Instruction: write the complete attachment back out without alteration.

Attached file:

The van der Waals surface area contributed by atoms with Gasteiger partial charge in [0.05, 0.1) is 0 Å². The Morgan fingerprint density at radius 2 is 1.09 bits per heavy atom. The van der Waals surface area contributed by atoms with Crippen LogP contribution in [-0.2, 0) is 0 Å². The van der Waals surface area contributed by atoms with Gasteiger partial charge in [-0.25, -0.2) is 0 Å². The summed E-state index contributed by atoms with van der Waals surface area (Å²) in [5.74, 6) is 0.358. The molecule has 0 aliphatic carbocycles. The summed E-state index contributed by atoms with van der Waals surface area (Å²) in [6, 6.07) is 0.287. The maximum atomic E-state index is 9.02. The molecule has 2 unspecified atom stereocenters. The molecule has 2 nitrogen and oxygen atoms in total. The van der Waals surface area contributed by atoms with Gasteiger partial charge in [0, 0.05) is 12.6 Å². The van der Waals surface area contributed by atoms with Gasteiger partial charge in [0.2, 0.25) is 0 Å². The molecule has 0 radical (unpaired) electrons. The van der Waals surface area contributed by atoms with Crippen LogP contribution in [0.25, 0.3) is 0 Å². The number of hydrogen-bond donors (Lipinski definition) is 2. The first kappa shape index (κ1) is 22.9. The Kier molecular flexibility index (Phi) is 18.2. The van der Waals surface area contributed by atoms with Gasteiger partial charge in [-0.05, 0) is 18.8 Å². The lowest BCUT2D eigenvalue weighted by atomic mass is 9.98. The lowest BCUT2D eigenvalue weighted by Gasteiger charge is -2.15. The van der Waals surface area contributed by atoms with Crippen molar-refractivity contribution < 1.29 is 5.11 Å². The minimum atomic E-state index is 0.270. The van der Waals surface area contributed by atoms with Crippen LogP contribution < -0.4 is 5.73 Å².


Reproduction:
The van der Waals surface area contributed by atoms with Gasteiger partial charge in [0.05, 0.1) is 0 Å². The Morgan fingerprint density at radius 2 is 1.09 bits per heavy atom. The van der Waals surface area contributed by atoms with Crippen LogP contribution in [-0.2, 0) is 0 Å². The van der Waals surface area contributed by atoms with Gasteiger partial charge in [-0.25, -0.2) is 0 Å². The summed E-state index contributed by atoms with van der Waals surface area (Å²) in [5.74, 6) is 0.358. The molecule has 0 aliphatic carbocycles. The summed E-state index contributed by atoms with van der Waals surface area (Å²) in [6, 6.07) is 0.287. The maximum atomic E-state index is 9.02. The molecule has 2 unspecified atom stereocenters. The molecule has 2 nitrogen and oxygen atoms in total. The van der Waals surface area contributed by atoms with Gasteiger partial charge in [0, 0.05) is 12.6 Å². The van der Waals surface area contributed by atoms with Gasteiger partial charge in [0.2, 0.25) is 0 Å². The molecule has 0 radical (unpaired) electrons. The van der Waals surface area contributed by atoms with Crippen LogP contribution in [0.25, 0.3) is 0 Å². The number of hydrogen-bond donors (Lipinski definition) is 2. The first kappa shape index (κ1) is 22.9. The Kier molecular flexibility index (Phi) is 18.2. The van der Waals surface area contributed by atoms with Gasteiger partial charge in [-0.05, 0) is 18.8 Å². The lowest BCUT2D eigenvalue weighted by atomic mass is 9.98. The lowest BCUT2D eigenvalue weighted by Gasteiger charge is -2.15. The van der Waals surface area contributed by atoms with Crippen molar-refractivity contribution < 1.29 is 5.11 Å². The minimum atomic E-state index is 0.270. The van der Waals surface area contributed by atoms with Crippen LogP contribution < -0.4 is 5.73 Å².